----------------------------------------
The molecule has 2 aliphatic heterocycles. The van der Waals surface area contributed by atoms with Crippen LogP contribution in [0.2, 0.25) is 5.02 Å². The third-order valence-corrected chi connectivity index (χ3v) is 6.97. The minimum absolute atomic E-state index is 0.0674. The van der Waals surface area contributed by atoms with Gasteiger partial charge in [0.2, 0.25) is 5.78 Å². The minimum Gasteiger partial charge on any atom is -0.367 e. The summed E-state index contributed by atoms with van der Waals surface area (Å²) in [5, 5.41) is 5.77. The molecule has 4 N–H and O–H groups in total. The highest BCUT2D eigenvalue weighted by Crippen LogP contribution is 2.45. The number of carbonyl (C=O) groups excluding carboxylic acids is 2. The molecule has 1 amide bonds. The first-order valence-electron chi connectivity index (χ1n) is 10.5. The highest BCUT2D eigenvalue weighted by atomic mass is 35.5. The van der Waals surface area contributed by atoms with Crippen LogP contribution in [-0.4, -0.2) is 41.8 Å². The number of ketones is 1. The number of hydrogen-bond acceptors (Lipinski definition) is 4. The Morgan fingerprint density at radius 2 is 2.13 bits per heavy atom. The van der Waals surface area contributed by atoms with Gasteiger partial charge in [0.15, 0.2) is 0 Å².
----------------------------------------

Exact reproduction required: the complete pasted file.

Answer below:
The molecule has 2 aliphatic heterocycles. The van der Waals surface area contributed by atoms with Crippen LogP contribution in [0.2, 0.25) is 5.02 Å². The third-order valence-corrected chi connectivity index (χ3v) is 6.97. The minimum absolute atomic E-state index is 0.0674. The van der Waals surface area contributed by atoms with Gasteiger partial charge in [0.2, 0.25) is 5.78 Å². The minimum Gasteiger partial charge on any atom is -0.367 e. The summed E-state index contributed by atoms with van der Waals surface area (Å²) in [5, 5.41) is 5.77. The molecule has 4 N–H and O–H groups in total. The highest BCUT2D eigenvalue weighted by Crippen LogP contribution is 2.45. The number of carbonyl (C=O) groups excluding carboxylic acids is 2. The molecule has 1 amide bonds. The first-order valence-electron chi connectivity index (χ1n) is 10.5. The highest BCUT2D eigenvalue weighted by atomic mass is 35.5. The van der Waals surface area contributed by atoms with Crippen LogP contribution in [-0.4, -0.2) is 41.8 Å². The number of ketones is 1. The number of hydrogen-bond acceptors (Lipinski definition) is 4. The Morgan fingerprint density at radius 2 is 2.13 bits per heavy atom. The van der Waals surface area contributed by atoms with Gasteiger partial charge in [0.15, 0.2) is 0 Å².